Great Ukes: Flying High with The Lindbergh-Inspired Aero Ukulele


The 50th anniversary of the first moon landing seems to have everyone thinking about America’s great accomplishments in flight. And right up there with the names of heroes like Neil Armstrong and Chuck Yeager is Charles Lindbergh, the first person to make a solo, non-stop flight across the Atlantic in 1927. At a time when long-distance flight was relatively sketchy, Lindbergh flew his single engine plane, Spirit of St. Louis, from New York to Paris in a mere 33-1/2 hours covering approximately 3,500 miles, mostly over open water. Only 25 years old at the time, Lindbergh collected the $25,000 prize offered by New York hotelier Raymond Orteig for completing the flight. His remarkable feat instantly propelled him to mega-celebrity status and worldwide acclaim and renown.

Predictably, merchandisers were quick to cash in on the enormous popularity of Lindbergh’s accomplishment. Up for sale were Lindbergh postage stamps, commemorative coins, buttons, pins, plaques, plates, medals, picture puzzles, souvenir beanies, fans, flyswatters, spoons, ashtrays, gum dispensers, and tin toy reproductions of the Spirit of St. Louis. His flight was also celebrated in song and sheet music, with titles including: “Lucky Lindy,”  “Lindy Did It,” “Lindbergh the Hero of Our Heart,” “Oh, Charlie is My Darling,” and “Like an Angel You Flew Into Everyone’s Heart.” Most of these sheets included ukulele chords.

As the Lindbergh flight perfectly coincided with the peak of America’s first ukulele craze, it’s not surprising that uke makers were also eager to capitalize on it. There was a soprano-sized “Lindy” uke (likely made by Regal), its top stenciled with an image of the Spirit of St. Louis and the words: “New York – – – – – Paris.” Harmony also got in on the action with a new airplane-shaped bridge that they fitted to their Johnny Marvin signature model ukuleles. 

The airplane bridge on the Harmony Johnny Marvin nods to “Lucky Lindy.”

But the most interesting and unusual Lindbergh-related instrument was undoubtedly the Aero Uke, a concert-sized ukulele designed to look as much like an airplane as practically possible. Its wide, slightly trapezoidal body (14-1/2″ wide, 5-5/8″ long and 2-1/2″ deep at the center, tapering down to just 9/16″ at the narrow ends) resembles the wings of a plane, while its mahogany neck acts as the fuselage. The uke’s headstock is surmounted by a shapely center vain that simulates a plane’s horizontal stabilizer and rudder. A turned-mahogany propeller is mounted on the bottom edge of the body with a center spinner that extends beyond the prop to serve as an anchor for the strings.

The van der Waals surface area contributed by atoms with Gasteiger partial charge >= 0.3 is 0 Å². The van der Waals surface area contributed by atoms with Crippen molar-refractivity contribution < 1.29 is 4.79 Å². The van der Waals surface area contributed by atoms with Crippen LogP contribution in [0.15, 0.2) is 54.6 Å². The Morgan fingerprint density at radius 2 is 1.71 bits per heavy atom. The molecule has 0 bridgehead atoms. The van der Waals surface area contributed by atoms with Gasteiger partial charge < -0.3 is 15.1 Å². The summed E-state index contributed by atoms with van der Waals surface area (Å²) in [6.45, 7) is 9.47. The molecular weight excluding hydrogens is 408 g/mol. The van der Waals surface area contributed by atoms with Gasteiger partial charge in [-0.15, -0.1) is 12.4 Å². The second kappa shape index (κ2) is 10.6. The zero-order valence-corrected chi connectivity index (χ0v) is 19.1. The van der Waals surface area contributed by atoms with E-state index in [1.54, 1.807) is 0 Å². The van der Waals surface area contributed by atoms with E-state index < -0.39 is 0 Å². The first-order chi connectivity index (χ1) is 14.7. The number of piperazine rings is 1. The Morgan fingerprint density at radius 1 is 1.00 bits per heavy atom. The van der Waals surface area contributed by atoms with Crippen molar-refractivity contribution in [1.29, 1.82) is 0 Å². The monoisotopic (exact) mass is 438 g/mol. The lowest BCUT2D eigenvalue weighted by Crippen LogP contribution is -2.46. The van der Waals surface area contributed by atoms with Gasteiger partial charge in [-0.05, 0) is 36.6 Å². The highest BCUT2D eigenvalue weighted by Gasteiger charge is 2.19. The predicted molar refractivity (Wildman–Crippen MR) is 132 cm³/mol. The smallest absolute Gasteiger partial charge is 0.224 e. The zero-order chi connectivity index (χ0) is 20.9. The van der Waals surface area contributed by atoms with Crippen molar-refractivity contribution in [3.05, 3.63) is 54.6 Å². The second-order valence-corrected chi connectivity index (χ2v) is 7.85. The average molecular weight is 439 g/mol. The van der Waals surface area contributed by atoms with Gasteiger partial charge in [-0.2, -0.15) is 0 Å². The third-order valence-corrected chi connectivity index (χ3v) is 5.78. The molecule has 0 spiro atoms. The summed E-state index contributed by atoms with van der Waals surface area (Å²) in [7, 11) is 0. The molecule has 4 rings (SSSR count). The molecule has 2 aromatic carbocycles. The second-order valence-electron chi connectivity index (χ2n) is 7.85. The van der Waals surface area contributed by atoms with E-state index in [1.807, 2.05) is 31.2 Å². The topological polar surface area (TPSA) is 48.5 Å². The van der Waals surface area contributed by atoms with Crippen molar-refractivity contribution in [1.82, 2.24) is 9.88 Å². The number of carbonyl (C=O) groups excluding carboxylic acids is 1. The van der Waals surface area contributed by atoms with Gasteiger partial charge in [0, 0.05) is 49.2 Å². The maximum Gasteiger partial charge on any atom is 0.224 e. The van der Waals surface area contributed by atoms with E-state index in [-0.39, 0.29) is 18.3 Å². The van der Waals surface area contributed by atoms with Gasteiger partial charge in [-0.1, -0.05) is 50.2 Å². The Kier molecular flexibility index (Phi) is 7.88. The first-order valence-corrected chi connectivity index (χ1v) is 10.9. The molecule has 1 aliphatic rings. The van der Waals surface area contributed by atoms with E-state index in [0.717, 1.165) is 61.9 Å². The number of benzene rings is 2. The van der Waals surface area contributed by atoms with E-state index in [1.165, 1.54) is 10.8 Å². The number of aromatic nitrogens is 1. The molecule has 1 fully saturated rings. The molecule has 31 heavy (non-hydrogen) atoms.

The sides of the Aero’s body are made from solid mahogany, while thin mahogany plywood covers its curved back. The solid spruce top is adorned with three decorative transfer decals (the center one says aero uke in small letters). The stylish mahogany bridge has a small screwed-on metal bar that holds the strings down against the saddle and increases their break angle. The uke’s twin 1-1/2″ diameter soundholes are located on the neck-side of the body, one on either side of the neck. On deluxe Aero models, these soundholes featured semi-circular trim pieces marked to simulate aeronautical air speed and altitude gauges.

The construction of the Aero Uke is as unusual as its overall shape. Instead of the neck attaching to the body via a traditional neck block, there’s a thick wood dowel that extends from the base of the neck to the bottom end of the body—construction more commonly used in banjo-ukes.

Often misidentified as a Harmony-made instrument (possibly because of Harmony’s airplane bridge Johnny Marvin), the Aero Uke was actually produced by the Stromberg-Voisinet Company (SVC) of Chicago, Illinois. Like uke manufacturers Regal and Harmony, SVC made relatively inexpensive instruments that were mostly sold through mail-order catalogs. Although to my knowledge, no instruments have been found bearing company stamps or identifying paper labels, the origins of the Aero are easily confirmed by SVC’s vintage print advertisements. The Aero’s fanciful headstock further confirms its maker as it’s exactly the same shape as the headstocks found on the many banjo-ukes SVC produced. This distinctive headstock shape was not used by any other ukulele manufacturer.

Despite the Aero Uke’s odd appearance, it’s remarkably comfortable to play. As its vintage ad states, the Aero is: “Handy to hold, it cuddles naturally into the crook of the arm, leaving the wrist free for all styles of strumming.” Given its relatively small body size, it’s also impressively loud, with a tone that’s pleasantly warm and well balanced.

Given the relative rarity of Aero Ukes today, it’s little wonder that at least two contemporary luthiers have created accurate reproductions: Peter Hurney of Pohaku Ukuleles in Berkeley, California, and Marc Schoenberger of Ukiyo Ukuleles in Grover Beach, California. Marc’s repro features a clever bronze stand that resembles wheeled landing gear.